A touching story out of New Zealand shows a community’s power to fight back against bullying and uplift the spirits of a young boy who badly needed medical attention.
It all began in 2011 when 12-year-old Evan Hill of Christchurch appeared on “Campbell Live,” a local current affairs show. Hill had severely buck teeth, and it made him the target of relentless bullying. Because of his appearance, the kids at his school called him “Rabbit kid.”
“They make me look funny and silly,” Evan said about his teeth. “(The kids at school) call me a bunny rabbit and I’m not.”
To add to the problem, Hill’s family was going through some very hard times after a devastating earthquake that struck New Zealand earlier that year. One hundred eighty-five people died in the quake and thousands of homes were destroyed.
“Since the earthquakes, I’ve had a death in the family, my mum passed away and my dad’s house was virtually in the red zone. He found it hard to cope with that and had a stroke, and now he’s in a rest home,” Evan’s father, Stephen Hill, revealed on the show.
The family didn’t have the $12,000 needed to pay for Evan’s dental work or a car to drive him to any appointments. Dental care is free in New Zealand to people under 18. However, Evan’s case was too severe to qualify.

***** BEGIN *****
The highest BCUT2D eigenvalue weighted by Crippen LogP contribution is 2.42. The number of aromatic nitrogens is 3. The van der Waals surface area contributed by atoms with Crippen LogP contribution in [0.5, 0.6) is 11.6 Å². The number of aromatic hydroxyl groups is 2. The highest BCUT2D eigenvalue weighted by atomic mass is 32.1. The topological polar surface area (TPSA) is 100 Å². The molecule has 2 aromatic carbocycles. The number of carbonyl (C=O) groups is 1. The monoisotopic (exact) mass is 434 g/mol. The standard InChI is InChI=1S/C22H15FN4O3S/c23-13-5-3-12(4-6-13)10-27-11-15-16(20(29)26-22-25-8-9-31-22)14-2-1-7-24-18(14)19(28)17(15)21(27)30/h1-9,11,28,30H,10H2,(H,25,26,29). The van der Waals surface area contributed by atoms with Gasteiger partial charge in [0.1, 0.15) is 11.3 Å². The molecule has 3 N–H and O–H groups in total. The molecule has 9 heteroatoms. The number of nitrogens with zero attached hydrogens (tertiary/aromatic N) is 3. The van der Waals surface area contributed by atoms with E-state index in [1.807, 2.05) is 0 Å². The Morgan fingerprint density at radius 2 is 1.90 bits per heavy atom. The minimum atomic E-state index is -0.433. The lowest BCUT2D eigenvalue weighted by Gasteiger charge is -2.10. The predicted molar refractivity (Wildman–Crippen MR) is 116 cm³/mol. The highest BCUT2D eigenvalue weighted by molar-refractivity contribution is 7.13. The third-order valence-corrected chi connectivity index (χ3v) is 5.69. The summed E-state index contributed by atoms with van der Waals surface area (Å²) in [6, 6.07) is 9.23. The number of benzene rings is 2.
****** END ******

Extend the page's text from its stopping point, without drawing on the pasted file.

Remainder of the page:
If Evan didn’t get his teeth fixed, the bullies wouldn’t be his only problem. According to Medical News Today, buck teeth can lead to difficulty with chewing or eating, problems speaking, teeth grinding, mouth breathing, jaw problems, tooth decay and headaches due to pressures in the jaw joint.
The family’s neighbor, Phil Cooper, appealed to the people watching the show to help the family. “A lot of us judge others by their covers and who they look like on the outside, but actually he’s a really nice kid,” Cooper said.
Boy bullied for buck teeth gets new smile after donations pour in | Newshub
After Evan’s story aired, “Campbell Live” was inundated with donations from its viewers and thousands of contributions added up to over $100,000 for the family. The money was used for Evan’s dental work and for the family to get a car. The family placed the rest of the money in a trust to pay for other children with similar dental problems.
Five years after appearing on television and sharing his story, orthodontist Ronald Sluiter took Evan’s braces off, revealing a beautiful smile. Over the course of the procedure, Evan’s teeth had to be moved 15 millimeters (⅔ of an inch) to be in a healthy and aesthetically appealing position.
“It’s about time,” Evan’s mother, Barbara Erickson, told Newshub. “I don’t know where we would have been today without the generosity we had. We had been looking to mortgage the house to pay for them.”
When asked how he looked after having his braces removed, Evan said: “Good.” Now, Even is looking forward to a career as a train driver.